The comparative method is one way that we start reconstructing languages proto-languages, we start giving our best hypothesis for what the earlier version looked like or sounded like. However, it's not the only thing that we do in historical linguistics. One of the other areas that we focus on is classification. We'll talk more about classification when we get to topology, which is a further section in this chapter. When we try to see which languages might be related to other languages, there are certain core facts core data that we are looking for. The first is the numerals, and most specifically it's numerals one through 10 for mildly obvious reasons: most of us, typically, are born with 10 digits on our hands, so the numbers one through 10 are going to tend to stay pretty close; you're not typically going to borrow any number one through 10. We also look at nuclear family terms; as we talked about in semantics, family terms can range and sometimes those terms can be borrowed. Close family members—such as parents, children, and siblings, frequently grandparents (not always) and grandchildren—those terms do not tend to be borrowed from one language to another. There are exceptions to this rule; in fact, one really big one is many of the Filipino languages borrowed a number of family terms from Spanish. While I don't actually know the reason why, I would suspect it could be that the Spanish terms gave more specificity than what the then Filipino languages offered up so. For example, in Spanish, you have specific terms for ‘aunt’ and ‘uncle’, for ‘cousin’, for some of these other kinds of family terms, and it could be that in at the time of contact that many of the Filipino languages just didn't have as many specific terms. To be clear, that's hard to understand as to why that is the case. The third area that is really important with respect to genetic classification are the core elements of syntax and morphology. Notice it is specifically those two areas, and if we want to get very specific, it's how a given language embeds a clause or derives nouns and verbs. Why would that be? For example, English is a Germanic language. If you've ever learned a little bit about the etymology of many words in English, you'll know that we have borrowed a very large number, starting from the eighth and ninth century, when the Vikings started raiding the shores of the British Isles. The Angles and Saxons and Jutes, who were there and had established themselves, they were speaking a Germanic language, but it was a different Germanic language than what the Viking spoke, which was Old Norse. And so there were terms borrowed from the Vikings. Then, fast forward to 1066, when William the Conqueror came over from Normandy, which is in France, and he spoke Old (Norman) French—and Old French became the court language, which meant that a slew of terms for anything having to do with court life, government, aspects of a castle—the fact the term castle—all borrowed from Old French at that time. Fast forward a few more years to the Renaissance, you have a massive influx of Latinate terms that everybody shares. English has accumulated a very large number of lexicons from other languages, most of them Indo-European and well beyond with the colonization of various parts of the world. Yet the core makeup of English—specifically how we derive our nouns and verbs, how we rely on certain processes, how we create our phrases—that is very Germanic, and that has not changed in the history of our language with respect to external influences. Internal influences, yes, there have been changes and we'll talk about those coming up. For these reasons, we don't focus on the lexicon with respect to core elements of syntax and morphology. We look at the lexicon as a whole, and by that same token, we don't look at the phonology as much. Certainly, there are characteristics that are typical—the sounds that we have an English are very Germanic. We have a number of fricatives and a lot of vowels; that's very Germanic. However, we can't look specifically at the sounds themselves, because we have borrowed or modified so much over history.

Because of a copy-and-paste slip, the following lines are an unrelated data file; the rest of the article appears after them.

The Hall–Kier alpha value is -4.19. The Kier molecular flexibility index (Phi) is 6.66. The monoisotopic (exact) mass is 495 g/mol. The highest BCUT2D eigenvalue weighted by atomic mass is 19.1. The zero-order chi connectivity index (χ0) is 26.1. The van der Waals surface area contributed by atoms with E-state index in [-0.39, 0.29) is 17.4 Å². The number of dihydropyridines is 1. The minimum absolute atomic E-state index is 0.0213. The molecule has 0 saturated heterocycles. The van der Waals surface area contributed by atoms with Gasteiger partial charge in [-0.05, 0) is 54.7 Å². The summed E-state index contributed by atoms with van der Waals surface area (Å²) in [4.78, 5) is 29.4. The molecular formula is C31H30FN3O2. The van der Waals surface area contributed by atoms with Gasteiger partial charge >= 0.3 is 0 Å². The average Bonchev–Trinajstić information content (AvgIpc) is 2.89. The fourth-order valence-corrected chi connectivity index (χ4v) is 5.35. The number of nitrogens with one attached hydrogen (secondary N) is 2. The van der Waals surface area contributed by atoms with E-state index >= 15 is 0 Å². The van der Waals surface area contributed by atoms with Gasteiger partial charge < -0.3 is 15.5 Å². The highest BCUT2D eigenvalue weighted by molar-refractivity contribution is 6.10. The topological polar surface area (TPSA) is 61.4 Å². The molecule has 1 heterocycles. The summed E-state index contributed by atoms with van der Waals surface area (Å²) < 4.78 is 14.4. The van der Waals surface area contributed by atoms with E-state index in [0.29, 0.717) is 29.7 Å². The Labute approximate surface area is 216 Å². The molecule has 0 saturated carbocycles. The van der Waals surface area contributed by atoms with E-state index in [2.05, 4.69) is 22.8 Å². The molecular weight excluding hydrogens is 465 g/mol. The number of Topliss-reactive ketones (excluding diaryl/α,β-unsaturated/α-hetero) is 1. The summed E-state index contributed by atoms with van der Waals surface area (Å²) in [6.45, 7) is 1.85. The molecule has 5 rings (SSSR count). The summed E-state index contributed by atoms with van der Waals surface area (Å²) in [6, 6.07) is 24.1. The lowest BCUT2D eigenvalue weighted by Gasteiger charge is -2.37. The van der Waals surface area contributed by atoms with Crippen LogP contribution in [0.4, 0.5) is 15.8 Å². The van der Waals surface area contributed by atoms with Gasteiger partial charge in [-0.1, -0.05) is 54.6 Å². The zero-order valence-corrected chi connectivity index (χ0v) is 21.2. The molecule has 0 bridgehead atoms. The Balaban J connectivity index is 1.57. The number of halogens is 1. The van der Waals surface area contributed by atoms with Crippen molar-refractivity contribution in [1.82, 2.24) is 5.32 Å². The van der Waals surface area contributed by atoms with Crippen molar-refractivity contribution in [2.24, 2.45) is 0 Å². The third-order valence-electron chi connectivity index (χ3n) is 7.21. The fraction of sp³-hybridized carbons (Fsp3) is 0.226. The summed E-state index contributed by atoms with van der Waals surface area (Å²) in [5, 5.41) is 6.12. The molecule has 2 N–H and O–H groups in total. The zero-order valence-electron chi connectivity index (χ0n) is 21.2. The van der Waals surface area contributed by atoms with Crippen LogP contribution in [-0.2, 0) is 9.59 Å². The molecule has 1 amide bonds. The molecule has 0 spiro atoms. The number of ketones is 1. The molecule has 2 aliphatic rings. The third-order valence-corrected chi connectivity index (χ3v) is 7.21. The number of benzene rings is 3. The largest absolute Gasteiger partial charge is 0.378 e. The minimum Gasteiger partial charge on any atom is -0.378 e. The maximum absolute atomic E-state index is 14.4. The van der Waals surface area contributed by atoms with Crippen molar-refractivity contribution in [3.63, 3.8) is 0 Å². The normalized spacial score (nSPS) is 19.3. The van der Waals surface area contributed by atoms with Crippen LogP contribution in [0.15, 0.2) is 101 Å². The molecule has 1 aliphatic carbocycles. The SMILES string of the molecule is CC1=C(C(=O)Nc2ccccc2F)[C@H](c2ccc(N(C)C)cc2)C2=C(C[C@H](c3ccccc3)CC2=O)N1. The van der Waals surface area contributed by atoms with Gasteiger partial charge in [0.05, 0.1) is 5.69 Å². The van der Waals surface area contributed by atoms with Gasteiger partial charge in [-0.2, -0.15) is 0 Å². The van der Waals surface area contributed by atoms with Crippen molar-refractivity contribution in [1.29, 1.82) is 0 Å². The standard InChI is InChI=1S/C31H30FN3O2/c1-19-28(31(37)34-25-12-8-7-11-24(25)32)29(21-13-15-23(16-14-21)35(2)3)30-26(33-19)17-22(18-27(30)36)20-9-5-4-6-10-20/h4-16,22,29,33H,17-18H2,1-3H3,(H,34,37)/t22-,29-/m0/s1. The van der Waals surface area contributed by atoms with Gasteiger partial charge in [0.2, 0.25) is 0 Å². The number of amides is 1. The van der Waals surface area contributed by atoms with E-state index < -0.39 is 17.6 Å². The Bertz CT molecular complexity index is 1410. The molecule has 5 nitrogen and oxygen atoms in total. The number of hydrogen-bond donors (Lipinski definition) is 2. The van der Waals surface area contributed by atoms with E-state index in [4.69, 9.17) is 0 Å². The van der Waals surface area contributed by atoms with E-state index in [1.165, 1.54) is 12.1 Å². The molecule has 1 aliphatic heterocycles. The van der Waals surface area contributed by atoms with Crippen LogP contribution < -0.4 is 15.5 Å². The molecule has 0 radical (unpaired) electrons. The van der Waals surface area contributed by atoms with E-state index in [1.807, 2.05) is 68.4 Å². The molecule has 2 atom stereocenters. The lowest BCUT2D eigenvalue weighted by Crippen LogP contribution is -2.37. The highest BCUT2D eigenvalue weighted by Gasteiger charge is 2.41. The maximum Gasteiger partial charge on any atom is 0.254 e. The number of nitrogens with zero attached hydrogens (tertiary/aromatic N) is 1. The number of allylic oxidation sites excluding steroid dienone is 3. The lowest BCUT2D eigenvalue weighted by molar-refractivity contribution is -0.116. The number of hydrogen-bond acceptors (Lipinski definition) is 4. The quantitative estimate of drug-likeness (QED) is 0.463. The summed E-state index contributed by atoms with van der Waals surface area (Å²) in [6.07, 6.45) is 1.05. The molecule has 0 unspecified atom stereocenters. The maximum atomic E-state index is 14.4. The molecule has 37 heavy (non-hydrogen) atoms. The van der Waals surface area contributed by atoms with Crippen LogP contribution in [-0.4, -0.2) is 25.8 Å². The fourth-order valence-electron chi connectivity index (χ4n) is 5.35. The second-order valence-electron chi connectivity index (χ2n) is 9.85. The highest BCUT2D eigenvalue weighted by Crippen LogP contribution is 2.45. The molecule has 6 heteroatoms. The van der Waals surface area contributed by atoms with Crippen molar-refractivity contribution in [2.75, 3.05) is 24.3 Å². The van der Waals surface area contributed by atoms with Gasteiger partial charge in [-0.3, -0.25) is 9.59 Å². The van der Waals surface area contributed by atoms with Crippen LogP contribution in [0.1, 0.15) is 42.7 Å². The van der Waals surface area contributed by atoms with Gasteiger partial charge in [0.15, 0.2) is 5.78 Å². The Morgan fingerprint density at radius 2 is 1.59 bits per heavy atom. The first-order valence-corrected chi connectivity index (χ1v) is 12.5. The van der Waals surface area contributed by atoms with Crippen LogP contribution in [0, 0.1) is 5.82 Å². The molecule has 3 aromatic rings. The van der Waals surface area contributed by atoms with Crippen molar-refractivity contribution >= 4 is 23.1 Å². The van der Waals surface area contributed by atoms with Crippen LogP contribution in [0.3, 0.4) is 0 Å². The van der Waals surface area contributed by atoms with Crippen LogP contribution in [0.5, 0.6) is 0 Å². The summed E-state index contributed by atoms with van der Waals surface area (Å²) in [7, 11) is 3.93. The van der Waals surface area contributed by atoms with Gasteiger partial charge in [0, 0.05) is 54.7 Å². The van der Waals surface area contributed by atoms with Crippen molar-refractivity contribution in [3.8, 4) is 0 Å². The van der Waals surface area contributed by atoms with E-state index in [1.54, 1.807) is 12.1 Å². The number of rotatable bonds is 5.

The fourth piece, as I said, the external influences; we do have to look at the migration patterns, we have to look at how the given language has gone through the world. What I have here is the key migrant routes from Africa to Europe, because this explains not just how a number of these African languages have changed over time with their influence or colonization or being conquered by European groups, but also just in the major influences. When we look at the migration patterns and we see a consistent migration pattern, we know that there's going to be some kind of influence of one language over the other. There's so much more to this part of the story, and we'll get to some pieces, as we go through these next several sections.

I could go on forever talking about classification, and I will come back to more when we get to typology. For now, just know that when we talk about a language family, they have quite a few pieces in common. This is how we start figuring that out.

8.2: Reconstructions and Analysis is shared under a CC BY-NC-SA 4.0 license and was authored, remixed, and/or curated by LibreTexts.